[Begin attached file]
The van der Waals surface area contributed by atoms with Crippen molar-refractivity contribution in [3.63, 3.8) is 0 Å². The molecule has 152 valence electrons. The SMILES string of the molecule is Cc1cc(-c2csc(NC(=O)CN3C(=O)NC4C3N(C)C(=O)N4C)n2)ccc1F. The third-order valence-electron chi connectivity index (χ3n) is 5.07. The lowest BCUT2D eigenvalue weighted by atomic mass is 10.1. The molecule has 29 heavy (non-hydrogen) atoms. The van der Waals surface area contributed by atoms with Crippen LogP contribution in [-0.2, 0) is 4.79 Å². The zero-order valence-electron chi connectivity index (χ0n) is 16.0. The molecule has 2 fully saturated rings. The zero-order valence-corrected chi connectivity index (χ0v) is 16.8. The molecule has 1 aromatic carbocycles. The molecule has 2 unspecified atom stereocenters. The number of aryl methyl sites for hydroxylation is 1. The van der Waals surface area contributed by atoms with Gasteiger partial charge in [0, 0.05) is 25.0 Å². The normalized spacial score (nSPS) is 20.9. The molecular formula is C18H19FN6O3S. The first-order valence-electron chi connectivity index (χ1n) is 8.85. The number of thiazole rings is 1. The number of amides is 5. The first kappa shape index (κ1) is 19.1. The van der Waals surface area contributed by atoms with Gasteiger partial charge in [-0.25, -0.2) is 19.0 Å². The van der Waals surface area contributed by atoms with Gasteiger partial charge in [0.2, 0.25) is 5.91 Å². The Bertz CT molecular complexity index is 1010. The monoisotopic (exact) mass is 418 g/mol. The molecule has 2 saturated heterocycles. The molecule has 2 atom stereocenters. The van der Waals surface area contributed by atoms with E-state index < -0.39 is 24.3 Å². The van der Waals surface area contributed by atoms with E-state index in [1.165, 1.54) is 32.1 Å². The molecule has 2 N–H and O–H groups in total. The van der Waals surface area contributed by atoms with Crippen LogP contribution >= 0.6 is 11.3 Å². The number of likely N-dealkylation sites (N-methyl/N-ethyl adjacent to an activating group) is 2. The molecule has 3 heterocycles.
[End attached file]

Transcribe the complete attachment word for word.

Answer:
The van der Waals surface area contributed by atoms with Crippen molar-refractivity contribution in [3.63, 3.8) is 0 Å². The molecule has 152 valence electrons. The SMILES string of the molecule is Cc1cc(-c2csc(NC(=O)CN3C(=O)NC4C3N(C)C(=O)N4C)n2)ccc1F. The third-order valence-electron chi connectivity index (χ3n) is 5.07. The lowest BCUT2D eigenvalue weighted by atomic mass is 10.1. The molecule has 29 heavy (non-hydrogen) atoms. The van der Waals surface area contributed by atoms with Crippen LogP contribution in [-0.2, 0) is 4.79 Å². The zero-order valence-electron chi connectivity index (χ0n) is 16.0. The molecule has 2 fully saturated rings. The zero-order valence-corrected chi connectivity index (χ0v) is 16.8. The molecule has 1 aromatic carbocycles. The molecule has 2 unspecified atom stereocenters. The number of aryl methyl sites for hydroxylation is 1. The van der Waals surface area contributed by atoms with Gasteiger partial charge in [0, 0.05) is 25.0 Å². The normalized spacial score (nSPS) is 20.9. The molecular formula is C18H19FN6O3S. The first-order valence-electron chi connectivity index (χ1n) is 8.85. The number of thiazole rings is 1. The number of amides is 5. The first kappa shape index (κ1) is 19.1. The van der Waals surface area contributed by atoms with Gasteiger partial charge in [-0.25, -0.2) is 19.0 Å². The van der Waals surface area contributed by atoms with Gasteiger partial charge in [0.2, 0.25) is 5.91 Å². The Bertz CT molecular complexity index is 1010. The monoisotopic (exact) mass is 418 g/mol. The molecule has 2 saturated heterocycles. The molecule has 2 atom stereocenters. The van der Waals surface area contributed by atoms with E-state index < -0.39 is 24.3 Å². The van der Waals surface area contributed by atoms with E-state index in [1.165, 1.54) is 32.1 Å². The molecule has 2 N–H and O–H groups in total. The van der Waals surface area contributed by atoms with Crippen LogP contribution >= 0.6 is 11.3 Å². The number of likely N-dealkylation sites (N-methyl/N-ethyl adjacent to an activating group) is 2. The molecule has 3 heterocycles.